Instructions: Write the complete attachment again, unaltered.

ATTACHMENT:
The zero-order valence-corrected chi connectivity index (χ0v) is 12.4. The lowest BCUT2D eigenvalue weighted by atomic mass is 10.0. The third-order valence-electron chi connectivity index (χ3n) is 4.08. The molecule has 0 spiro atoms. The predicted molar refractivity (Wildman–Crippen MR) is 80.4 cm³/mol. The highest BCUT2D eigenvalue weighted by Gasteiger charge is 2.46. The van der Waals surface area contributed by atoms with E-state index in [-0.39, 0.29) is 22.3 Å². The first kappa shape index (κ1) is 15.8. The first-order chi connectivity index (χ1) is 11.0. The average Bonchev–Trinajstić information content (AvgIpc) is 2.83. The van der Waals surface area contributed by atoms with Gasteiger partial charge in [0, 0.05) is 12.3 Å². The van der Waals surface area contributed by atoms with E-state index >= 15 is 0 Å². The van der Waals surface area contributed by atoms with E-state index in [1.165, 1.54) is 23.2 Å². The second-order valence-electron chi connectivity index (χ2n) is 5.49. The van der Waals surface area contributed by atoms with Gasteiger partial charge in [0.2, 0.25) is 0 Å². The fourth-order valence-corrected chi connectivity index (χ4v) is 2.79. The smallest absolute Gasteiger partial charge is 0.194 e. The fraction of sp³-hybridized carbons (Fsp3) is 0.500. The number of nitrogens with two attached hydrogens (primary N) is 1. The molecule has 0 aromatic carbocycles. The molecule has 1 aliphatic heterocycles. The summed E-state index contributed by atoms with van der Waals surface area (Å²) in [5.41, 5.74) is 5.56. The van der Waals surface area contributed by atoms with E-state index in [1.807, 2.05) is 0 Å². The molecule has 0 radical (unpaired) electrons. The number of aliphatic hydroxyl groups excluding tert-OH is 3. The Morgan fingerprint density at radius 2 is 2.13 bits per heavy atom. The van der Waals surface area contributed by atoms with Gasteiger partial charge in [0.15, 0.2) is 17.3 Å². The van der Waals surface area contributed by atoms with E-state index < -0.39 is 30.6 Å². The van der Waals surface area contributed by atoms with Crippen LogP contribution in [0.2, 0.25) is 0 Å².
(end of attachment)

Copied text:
The zero-order valence-corrected chi connectivity index (χ0v) is 12.4. The lowest BCUT2D eigenvalue weighted by atomic mass is 10.0. The third-order valence-electron chi connectivity index (χ3n) is 4.08. The molecule has 0 spiro atoms. The predicted molar refractivity (Wildman–Crippen MR) is 80.4 cm³/mol. The highest BCUT2D eigenvalue weighted by Gasteiger charge is 2.46. The van der Waals surface area contributed by atoms with E-state index in [-0.39, 0.29) is 22.3 Å². The first kappa shape index (κ1) is 15.8. The first-order chi connectivity index (χ1) is 11.0. The average Bonchev–Trinajstić information content (AvgIpc) is 2.83. The van der Waals surface area contributed by atoms with Gasteiger partial charge in [0, 0.05) is 12.3 Å². The van der Waals surface area contributed by atoms with E-state index >= 15 is 0 Å². The van der Waals surface area contributed by atoms with E-state index in [1.165, 1.54) is 23.2 Å². The second-order valence-electron chi connectivity index (χ2n) is 5.49. The van der Waals surface area contributed by atoms with Gasteiger partial charge in [0.2, 0.25) is 0 Å². The fourth-order valence-corrected chi connectivity index (χ4v) is 2.79. The smallest absolute Gasteiger partial charge is 0.194 e. The fraction of sp³-hybridized carbons (Fsp3) is 0.500. The number of nitrogens with two attached hydrogens (primary N) is 1. The molecule has 0 aromatic carbocycles. The molecule has 1 aliphatic heterocycles. The summed E-state index contributed by atoms with van der Waals surface area (Å²) in [5.41, 5.74) is 5.56. The van der Waals surface area contributed by atoms with E-state index in [1.807, 2.05) is 0 Å². The molecule has 0 radical (unpaired) electrons. The number of aliphatic hydroxyl groups excluding tert-OH is 3. The Morgan fingerprint density at radius 2 is 2.13 bits per heavy atom. The van der Waals surface area contributed by atoms with Gasteiger partial charge in [0.15, 0.2) is 17.3 Å². The van der Waals surface area contributed by atoms with E-state index < -0.39 is 30.6 Å². The van der Waals surface area contributed by atoms with Crippen LogP contribution in [0.2, 0.25) is 0 Å².